||The representation of information in variable intensity and/or frequency by a
||Equipment that sends and/or receives signals from a satellite.
||A cross sectional area of an antenna exposed to the satellite signal.
||The highest point in the satellites orbit (km); the point in the orbit of a
satellite where it is farthest from the object about which it revolves.
|ASCII (American Standards Code for Information Interchange)
||A code with seven information signals and one parity check signal.
||Data transmission in which each information character or byte is individually
synchronized, usually by the use of start or stop elements.
||Acceptance Test Procedure
||The loss in power of electromagnetic signals between transmission and reception
||Antenna mount that requires two separate adjustments-of azimuth and elevation-to move
from one satellite to another.
||The angle between an antenna beam and the meridian plane, measured along a horizontal
||The range of frequencies utilized for the transmission of a signal or group of
inter-related signals expressed in Hertz (Hz).
||A video or audio signal transmitted at its original frequency.
|BER (Bit Error Rate)
||The percentage of received bits that are in error during transmission; expressed as a
number referenced to a power of ten.
||The angular coverage of an antenna beam. Earth station beams are usually specified at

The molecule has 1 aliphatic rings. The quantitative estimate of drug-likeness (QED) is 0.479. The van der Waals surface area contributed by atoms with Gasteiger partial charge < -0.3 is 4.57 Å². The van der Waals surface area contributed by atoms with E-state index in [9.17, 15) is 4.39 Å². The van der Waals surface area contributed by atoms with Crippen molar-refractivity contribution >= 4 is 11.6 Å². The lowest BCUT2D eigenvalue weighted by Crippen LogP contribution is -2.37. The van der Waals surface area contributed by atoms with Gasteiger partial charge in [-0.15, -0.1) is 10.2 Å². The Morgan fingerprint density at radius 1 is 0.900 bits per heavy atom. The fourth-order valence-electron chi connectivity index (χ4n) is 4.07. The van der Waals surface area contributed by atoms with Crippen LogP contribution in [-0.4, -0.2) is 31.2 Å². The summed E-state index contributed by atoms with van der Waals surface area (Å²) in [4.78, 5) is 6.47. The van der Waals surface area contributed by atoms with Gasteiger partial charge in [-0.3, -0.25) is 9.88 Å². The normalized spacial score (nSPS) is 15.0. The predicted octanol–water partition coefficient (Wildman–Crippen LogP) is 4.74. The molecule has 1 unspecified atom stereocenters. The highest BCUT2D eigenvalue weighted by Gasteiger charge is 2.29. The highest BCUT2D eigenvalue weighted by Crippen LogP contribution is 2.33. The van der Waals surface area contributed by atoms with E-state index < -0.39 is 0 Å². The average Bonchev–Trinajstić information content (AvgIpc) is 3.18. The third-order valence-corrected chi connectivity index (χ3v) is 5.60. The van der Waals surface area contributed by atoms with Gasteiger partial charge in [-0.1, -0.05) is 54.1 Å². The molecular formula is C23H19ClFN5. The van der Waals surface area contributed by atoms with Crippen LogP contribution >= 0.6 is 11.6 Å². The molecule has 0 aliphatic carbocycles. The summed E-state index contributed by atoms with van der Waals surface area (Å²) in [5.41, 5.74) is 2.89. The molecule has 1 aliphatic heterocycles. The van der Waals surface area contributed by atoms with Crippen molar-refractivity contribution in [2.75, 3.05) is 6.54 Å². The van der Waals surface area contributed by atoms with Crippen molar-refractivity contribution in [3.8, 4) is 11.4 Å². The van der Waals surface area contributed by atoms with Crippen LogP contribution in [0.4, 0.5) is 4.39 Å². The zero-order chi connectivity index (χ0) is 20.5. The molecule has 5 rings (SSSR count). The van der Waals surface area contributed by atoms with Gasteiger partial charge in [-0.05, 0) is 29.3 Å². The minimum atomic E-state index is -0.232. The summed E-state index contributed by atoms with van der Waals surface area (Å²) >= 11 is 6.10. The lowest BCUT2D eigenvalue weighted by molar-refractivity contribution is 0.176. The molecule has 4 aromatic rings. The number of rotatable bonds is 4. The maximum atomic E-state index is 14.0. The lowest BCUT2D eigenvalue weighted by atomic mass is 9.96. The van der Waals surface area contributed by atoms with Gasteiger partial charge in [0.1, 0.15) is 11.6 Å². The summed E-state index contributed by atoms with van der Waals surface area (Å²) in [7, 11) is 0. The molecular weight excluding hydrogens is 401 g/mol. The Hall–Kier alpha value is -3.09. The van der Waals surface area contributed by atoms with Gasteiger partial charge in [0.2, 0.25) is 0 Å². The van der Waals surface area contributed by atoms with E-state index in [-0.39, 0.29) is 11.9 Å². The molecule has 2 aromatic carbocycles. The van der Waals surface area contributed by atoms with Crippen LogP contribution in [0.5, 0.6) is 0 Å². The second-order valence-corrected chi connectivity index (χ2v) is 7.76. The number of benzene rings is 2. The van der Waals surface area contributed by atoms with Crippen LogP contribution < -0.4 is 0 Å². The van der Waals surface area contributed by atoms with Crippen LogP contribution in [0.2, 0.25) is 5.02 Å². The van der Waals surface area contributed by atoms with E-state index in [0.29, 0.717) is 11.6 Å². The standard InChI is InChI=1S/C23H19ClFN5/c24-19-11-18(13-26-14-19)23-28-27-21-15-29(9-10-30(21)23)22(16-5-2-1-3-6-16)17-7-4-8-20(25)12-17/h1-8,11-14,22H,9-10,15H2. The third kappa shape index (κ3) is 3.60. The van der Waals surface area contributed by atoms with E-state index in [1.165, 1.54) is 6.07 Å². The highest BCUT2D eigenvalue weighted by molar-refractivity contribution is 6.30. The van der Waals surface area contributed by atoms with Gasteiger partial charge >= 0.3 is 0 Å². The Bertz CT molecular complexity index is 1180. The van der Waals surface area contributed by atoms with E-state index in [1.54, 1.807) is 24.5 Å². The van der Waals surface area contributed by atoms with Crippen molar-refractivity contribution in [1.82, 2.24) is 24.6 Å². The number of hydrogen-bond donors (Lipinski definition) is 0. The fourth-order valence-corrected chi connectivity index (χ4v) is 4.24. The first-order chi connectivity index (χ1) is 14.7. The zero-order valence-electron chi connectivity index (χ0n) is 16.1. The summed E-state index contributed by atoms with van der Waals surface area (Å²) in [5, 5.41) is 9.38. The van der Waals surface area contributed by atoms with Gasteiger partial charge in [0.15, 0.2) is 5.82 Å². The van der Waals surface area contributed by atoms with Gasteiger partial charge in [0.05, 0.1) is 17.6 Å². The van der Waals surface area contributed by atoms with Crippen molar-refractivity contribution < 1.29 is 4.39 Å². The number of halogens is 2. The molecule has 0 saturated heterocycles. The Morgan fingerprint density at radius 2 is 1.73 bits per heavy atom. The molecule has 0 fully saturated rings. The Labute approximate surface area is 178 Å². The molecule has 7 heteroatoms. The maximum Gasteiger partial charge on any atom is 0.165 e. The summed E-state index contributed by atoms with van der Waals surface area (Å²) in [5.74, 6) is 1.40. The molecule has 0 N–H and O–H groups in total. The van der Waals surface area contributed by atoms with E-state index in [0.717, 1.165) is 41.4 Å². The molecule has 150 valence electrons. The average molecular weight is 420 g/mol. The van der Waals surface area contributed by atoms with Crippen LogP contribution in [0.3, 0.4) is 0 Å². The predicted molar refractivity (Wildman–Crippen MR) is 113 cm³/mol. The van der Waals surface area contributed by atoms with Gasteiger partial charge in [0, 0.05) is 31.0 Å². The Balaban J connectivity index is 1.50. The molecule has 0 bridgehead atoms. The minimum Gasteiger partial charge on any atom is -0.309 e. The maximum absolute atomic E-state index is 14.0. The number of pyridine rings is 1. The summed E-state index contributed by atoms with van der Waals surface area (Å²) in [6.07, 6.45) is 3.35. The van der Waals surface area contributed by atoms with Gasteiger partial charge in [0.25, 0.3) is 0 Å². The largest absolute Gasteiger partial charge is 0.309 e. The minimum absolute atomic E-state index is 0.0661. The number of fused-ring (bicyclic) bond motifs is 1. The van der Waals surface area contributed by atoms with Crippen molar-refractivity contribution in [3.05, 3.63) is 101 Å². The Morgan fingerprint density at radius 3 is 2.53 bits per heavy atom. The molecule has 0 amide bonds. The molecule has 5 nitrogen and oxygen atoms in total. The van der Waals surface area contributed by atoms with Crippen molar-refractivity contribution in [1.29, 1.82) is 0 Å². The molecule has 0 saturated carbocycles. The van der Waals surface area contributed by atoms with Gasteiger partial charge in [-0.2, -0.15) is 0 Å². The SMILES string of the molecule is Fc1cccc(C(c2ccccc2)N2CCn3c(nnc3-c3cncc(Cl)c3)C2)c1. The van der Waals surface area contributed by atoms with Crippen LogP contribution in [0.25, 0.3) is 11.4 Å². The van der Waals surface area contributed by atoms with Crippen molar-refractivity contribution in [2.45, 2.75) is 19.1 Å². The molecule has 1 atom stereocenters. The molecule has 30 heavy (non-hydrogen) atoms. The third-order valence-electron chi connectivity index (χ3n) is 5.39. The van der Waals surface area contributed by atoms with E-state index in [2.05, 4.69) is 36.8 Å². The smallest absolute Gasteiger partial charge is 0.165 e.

the half-power (or -3 dB) point. Satellite beams are based on the area to be covered.
||Binary Synchronous Communications (BSC).
||A single unit of information.
||Binary Phase Shift Keying.
|BTV (Business Television)
||Corporate communications tool involving video transmissions of information via
satellite. Common uses of business television are for meetings, product introductions and
||A continuous frequency capable of being modulated with a second data-carrying signal.
||Antenna comprised of two reflectors, the parabolic reflector and an hyperbolic
subreflector at the focus point, which reflects signals back into the feed.
||Frequencies of approximately 4 to 6 GHz for satellite downlink and uplink
||Path for electrical communication between two facilities.
||A mode of transmission in which signals are downlinked in a rotating corkscrew
pattern. A satellites transmission capacity can be doubled by using both right-hand
and left-hand circular polarization.
||Central Processing Unit.
|C/N (Carrier-to-Noise Ratio)
||Refers to the ratio of the satellite carrier (or signal) to noise level in a given
channel. Usually measured in dB at the LNA output.
||Placement of several satellites near each other in orbit. This allows a single fixed
antenna to receive signals from all of the satellites without tracking.
||Demand Assignment Multiple Access.